Global Asbestos Awareness Week occurs annually the first week of April. This event promotes health and safety procedures around asbestos, a carcinogen that affects thousands of people every year. Participating in this awareness week means spreading information about how asbestos affects people today and why it is still an issue.
Home renovators, building owners, general contractors, and facility managers operate in similar workplaces and conditions. Often, labor-intensive industries come with their own dangers, and one toxin that has affected these workers is asbestos. This fiber was used throughout the 20th century, but manufacturing was reduced in the 1970s after exposure was connected to cancer.
Asbestos-containing materials are non-threatening if contained and undisturbed. Despite this, manufacturers and construction companies may require the drilling, breaking or cutting of asbestos products, which would cause the friable fibers to pollute the air. Workers in close proximity with the fibers can inhale asbestos.
Although this carcinogen is limited, products that have been known to contain asbestos include:
- Pipe coverings
- Floor tiles
- Cables and wire
The products listed above are only a small selection of the types of asbestos-containing materials used in buildings and construction. Occupational diseases are a serious risk to workers in these types of environments, and mesothelioma is one of the most critical diseases associated with asbestos. Workers who are diagnosed with mesothelioma develop fluid buildup, loss of appetite, chest pain, abdominal pain, coughing and difficulty breathing.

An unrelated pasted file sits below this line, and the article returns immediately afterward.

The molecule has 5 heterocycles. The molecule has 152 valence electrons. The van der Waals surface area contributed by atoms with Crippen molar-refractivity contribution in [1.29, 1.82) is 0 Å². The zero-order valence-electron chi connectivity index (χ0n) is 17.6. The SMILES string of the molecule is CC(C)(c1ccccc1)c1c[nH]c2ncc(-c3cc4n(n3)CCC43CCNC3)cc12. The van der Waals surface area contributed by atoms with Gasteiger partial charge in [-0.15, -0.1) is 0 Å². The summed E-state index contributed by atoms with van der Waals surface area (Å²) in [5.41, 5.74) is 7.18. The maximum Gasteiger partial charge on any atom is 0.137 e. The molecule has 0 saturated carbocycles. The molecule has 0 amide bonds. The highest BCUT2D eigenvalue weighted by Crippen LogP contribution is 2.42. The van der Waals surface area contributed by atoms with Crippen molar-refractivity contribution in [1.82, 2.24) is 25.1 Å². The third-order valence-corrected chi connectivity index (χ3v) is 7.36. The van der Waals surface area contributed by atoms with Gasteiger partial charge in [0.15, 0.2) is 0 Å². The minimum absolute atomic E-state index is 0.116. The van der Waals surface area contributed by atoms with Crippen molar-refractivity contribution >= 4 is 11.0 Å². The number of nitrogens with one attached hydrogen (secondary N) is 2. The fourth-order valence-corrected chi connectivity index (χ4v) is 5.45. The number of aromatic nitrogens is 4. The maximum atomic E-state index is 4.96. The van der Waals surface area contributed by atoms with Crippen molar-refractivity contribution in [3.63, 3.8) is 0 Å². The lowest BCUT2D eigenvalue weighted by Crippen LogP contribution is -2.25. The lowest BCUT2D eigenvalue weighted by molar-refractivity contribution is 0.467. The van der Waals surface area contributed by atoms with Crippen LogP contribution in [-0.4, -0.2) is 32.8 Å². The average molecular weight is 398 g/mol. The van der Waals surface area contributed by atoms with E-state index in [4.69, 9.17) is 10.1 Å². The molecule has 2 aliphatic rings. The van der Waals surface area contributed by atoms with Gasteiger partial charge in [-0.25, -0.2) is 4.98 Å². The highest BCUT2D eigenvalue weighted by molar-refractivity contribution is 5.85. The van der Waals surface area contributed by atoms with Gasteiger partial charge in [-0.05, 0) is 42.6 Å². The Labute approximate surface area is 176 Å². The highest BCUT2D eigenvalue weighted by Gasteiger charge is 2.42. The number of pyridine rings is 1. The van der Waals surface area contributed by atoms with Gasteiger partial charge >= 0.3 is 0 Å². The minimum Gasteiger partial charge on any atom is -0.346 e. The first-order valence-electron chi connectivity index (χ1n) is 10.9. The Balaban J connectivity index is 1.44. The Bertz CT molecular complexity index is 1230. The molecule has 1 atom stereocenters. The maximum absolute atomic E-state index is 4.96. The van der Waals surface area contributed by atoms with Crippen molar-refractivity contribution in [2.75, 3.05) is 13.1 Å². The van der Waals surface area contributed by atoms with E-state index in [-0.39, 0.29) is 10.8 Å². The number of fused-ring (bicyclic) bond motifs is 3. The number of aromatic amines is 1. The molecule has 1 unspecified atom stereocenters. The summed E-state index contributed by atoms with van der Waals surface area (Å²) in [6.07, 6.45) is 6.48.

Part of Global Asbestos Awareness Week’s initiative is to convey the health impacts that arise after exposure to asbestos. Protecting the workplace is the beginning to setting and maintaining a health and safety standard. Due to the ability for the tiny fibers to stick to clothing or hair and easily become airborne, handling asbestos is not advised for those who haven’t been certified in the proper safety training. If there is a need to remove asbestos from an area, abatement professionals are trained to effectively mitigate the material without creating a hazard for others.
OSHA is predominantly responsible for workplace regulations. This organization was among the first to implement laws to protect employees from asbestos exposure. Because the U.S. has not fully banned asbestos, OSHA has fundamentally set these standards in the occupational environment. Two guidelines OSHA requires employers to follow include workplaces providing fully functioning respirators and managing the areas where asbestos is present.
Cases of mesothelioma in the workplace have been reported throughout the years as notorious examples of occupational cancer. Due to the serious medical symptoms and prognosis of mesothelioma, settlements are vital to cover the cost of treatment. The regulations established by federal and state legislation also aim to reduce the number of exposures and points to why exposure is taken seriously.
A mesothelioma settlement process can provide family and friends peace-of-mind or closure. If there is any negligence by an employer, this helps employees from dealing with this disease alone. However, this is a last resort and the first step is education and prevention. Better control and more knowledge about asbestos in the workplace can immediately stop unnecessary exposure. Global Asbestos Awareness Week is the leading approach in recognizing the hazards of asbestos, especially in the workplace where the risks continue to exist.